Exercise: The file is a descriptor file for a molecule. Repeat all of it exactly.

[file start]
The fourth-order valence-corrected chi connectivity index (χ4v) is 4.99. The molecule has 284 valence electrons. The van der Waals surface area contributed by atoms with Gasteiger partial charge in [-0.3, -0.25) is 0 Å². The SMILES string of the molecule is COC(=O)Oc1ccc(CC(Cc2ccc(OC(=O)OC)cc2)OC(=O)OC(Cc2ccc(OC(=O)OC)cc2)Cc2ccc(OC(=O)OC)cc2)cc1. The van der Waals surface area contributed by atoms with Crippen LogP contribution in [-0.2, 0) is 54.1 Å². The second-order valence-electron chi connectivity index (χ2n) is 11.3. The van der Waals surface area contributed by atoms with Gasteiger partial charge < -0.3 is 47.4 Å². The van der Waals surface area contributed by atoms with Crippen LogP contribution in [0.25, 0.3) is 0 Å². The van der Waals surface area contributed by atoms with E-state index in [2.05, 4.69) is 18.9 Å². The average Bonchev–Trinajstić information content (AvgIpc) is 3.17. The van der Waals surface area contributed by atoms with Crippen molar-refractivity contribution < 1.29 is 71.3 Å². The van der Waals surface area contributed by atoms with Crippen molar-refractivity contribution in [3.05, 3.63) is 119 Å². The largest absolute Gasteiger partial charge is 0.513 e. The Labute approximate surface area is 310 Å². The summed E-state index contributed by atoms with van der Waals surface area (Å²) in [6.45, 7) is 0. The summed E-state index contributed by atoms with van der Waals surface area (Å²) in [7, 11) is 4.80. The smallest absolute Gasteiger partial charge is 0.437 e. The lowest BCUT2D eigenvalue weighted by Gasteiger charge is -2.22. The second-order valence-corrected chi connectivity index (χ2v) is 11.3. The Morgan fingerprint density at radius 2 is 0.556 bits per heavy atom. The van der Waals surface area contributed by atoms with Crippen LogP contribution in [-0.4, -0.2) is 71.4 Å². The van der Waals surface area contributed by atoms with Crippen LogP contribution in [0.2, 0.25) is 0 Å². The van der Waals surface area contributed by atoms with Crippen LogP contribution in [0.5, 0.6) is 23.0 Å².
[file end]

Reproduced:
The fourth-order valence-corrected chi connectivity index (χ4v) is 4.99. The molecule has 284 valence electrons. The van der Waals surface area contributed by atoms with Gasteiger partial charge in [-0.3, -0.25) is 0 Å². The SMILES string of the molecule is COC(=O)Oc1ccc(CC(Cc2ccc(OC(=O)OC)cc2)OC(=O)OC(Cc2ccc(OC(=O)OC)cc2)Cc2ccc(OC(=O)OC)cc2)cc1. The van der Waals surface area contributed by atoms with Crippen LogP contribution in [-0.2, 0) is 54.1 Å². The second-order valence-electron chi connectivity index (χ2n) is 11.3. The van der Waals surface area contributed by atoms with Gasteiger partial charge < -0.3 is 47.4 Å². The van der Waals surface area contributed by atoms with Crippen LogP contribution in [0.25, 0.3) is 0 Å². The van der Waals surface area contributed by atoms with E-state index in [2.05, 4.69) is 18.9 Å². The average Bonchev–Trinajstić information content (AvgIpc) is 3.17. The van der Waals surface area contributed by atoms with Crippen molar-refractivity contribution < 1.29 is 71.3 Å². The van der Waals surface area contributed by atoms with Crippen molar-refractivity contribution in [3.05, 3.63) is 119 Å². The largest absolute Gasteiger partial charge is 0.513 e. The Labute approximate surface area is 310 Å². The summed E-state index contributed by atoms with van der Waals surface area (Å²) in [6.45, 7) is 0. The summed E-state index contributed by atoms with van der Waals surface area (Å²) in [7, 11) is 4.80. The smallest absolute Gasteiger partial charge is 0.437 e. The lowest BCUT2D eigenvalue weighted by Gasteiger charge is -2.22. The second-order valence-corrected chi connectivity index (χ2v) is 11.3. The Morgan fingerprint density at radius 2 is 0.556 bits per heavy atom. The van der Waals surface area contributed by atoms with Crippen LogP contribution in [-0.4, -0.2) is 71.4 Å². The van der Waals surface area contributed by atoms with Crippen LogP contribution in [0.2, 0.25) is 0 Å². The van der Waals surface area contributed by atoms with Crippen LogP contribution in [0.5, 0.6) is 23.0 Å².